The statewide snowpack water content is just 52 percent of average for what it should be this time of year. That means water supplies are expected to dwindle and more dry months could lead to a drought.
The numbers are quite a disappointment considering the late fall storms held such promise for the winter season.
"It's really been a tale of two winters," Dave Rizzardo of the California Department of Water Resources said. "We started out November and December very wet. From Jan. 1 to now, historically, we're about the driest we've ever been."
In fact when you also compare rainfall for the first three months of the year, California is on track to shatter the record low.
1932 was bad with just a little more of 11 inches of rain. 1988 beat that with just 9 inches. But January 2013 through March is shaping up to be the all-time driest, with 5 and a half inches of rain, with only three days left in the month to go.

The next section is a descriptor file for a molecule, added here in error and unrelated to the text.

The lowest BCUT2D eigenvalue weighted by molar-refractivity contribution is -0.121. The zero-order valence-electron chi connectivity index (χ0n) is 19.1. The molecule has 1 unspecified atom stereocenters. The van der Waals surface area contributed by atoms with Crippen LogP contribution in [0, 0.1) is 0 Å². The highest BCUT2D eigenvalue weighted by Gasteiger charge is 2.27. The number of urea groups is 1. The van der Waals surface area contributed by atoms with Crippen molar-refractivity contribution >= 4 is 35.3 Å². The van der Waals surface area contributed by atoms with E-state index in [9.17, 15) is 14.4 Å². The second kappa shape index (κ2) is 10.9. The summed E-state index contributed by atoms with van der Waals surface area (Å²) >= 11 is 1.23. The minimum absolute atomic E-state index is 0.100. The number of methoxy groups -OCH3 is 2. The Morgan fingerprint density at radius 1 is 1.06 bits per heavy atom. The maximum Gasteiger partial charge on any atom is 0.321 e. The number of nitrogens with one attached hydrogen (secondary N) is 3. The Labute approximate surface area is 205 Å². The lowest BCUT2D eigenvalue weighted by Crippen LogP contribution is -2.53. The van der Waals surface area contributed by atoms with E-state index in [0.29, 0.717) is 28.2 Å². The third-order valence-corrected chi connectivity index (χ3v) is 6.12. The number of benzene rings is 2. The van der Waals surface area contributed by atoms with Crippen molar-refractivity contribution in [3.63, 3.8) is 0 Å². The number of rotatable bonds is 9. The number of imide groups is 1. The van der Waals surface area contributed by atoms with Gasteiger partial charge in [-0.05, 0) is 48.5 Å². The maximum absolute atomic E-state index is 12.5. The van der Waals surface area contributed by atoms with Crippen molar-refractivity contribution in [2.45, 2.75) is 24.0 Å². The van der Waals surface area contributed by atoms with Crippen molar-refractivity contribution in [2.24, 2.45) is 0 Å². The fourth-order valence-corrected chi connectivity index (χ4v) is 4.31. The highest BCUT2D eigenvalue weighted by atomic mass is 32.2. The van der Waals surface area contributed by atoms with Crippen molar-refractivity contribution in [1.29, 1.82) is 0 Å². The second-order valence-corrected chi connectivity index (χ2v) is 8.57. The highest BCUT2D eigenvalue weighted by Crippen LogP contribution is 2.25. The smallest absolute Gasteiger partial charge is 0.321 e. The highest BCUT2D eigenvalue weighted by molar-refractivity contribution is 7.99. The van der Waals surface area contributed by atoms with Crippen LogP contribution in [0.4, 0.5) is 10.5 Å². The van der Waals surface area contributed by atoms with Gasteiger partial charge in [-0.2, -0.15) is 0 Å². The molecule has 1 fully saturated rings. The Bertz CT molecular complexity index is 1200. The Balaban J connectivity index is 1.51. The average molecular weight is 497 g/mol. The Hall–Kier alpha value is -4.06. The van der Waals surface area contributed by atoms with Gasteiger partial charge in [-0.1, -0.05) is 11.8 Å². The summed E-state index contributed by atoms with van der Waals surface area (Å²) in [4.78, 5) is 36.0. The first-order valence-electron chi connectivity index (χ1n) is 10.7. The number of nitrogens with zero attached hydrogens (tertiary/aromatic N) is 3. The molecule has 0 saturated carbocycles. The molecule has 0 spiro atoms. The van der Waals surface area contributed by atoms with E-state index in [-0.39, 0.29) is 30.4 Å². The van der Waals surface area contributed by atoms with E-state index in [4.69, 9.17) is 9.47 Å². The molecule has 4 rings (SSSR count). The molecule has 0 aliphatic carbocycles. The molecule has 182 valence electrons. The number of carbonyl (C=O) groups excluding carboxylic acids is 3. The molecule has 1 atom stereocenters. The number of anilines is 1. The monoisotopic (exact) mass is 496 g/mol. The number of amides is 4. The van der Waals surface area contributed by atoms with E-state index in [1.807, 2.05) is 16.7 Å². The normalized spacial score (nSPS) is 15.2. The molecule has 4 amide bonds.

Most reservoirs in the northern part of the state are at or above average, thanks to those early storms. They'll fill up some more as the snowpack melts.
"Runoff that's probably around 55 to 75 percent of average," Rizzardo said.
But the Central and Southern Sierra didn't have as many storms, so runoff will be even less.
It'll be tough to deliver more water north to south not only because there's less supply, but also because of the fragile Sacramento/ San Joaquin Delta, which is still under court order that restricts pumping to protect the eco-system.
Consequently, expect California farmers to plant less this season.
"There'll be thousands of acres of land down in the San Joaquin Valley that will not be planted," Dave Kranz of the California Farm Bureau said.
Water planners have been pushing to build more dams.
"Nobody wants to pay the cost of building a dam but they sure want them built and want somebody else to pay the cost," Phil Isenberg of The Delta Stewardship Council said.
Expect a message of conservation in the coming months.